Ancient regulations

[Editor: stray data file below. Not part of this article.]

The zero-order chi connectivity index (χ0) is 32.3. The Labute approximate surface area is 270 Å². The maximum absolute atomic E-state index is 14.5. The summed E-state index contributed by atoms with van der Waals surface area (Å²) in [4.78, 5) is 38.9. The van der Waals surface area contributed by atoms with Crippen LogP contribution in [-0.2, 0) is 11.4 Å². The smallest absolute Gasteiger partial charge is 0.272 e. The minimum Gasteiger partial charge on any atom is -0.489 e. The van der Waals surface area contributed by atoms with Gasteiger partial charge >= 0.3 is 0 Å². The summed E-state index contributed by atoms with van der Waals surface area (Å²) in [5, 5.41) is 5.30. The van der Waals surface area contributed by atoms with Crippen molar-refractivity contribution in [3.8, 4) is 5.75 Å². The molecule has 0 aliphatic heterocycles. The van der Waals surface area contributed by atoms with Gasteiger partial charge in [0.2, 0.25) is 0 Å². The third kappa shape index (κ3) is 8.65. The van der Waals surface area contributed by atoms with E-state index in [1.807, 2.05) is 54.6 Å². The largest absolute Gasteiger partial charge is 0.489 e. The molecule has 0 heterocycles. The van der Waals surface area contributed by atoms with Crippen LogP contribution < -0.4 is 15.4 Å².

An international team has discovered that a regulatory process that turns on photosynthesis in plants at daybreak likely developed on Earth in ancient microbes 2.5 billion years ago, long before oxygen became available to life. The work revolves around methane-forming archea, methanogens, which thrive naturally without oxygen. The researchers discovered that the protein thioredoxin, which plays a major role in contemporary photosynthesis, could repair many of the methanogen's proteins when damaged by oxygen. The research opens new vistas on evolutionary microbiology but could also have implications for understanding the production of natural gas (methane).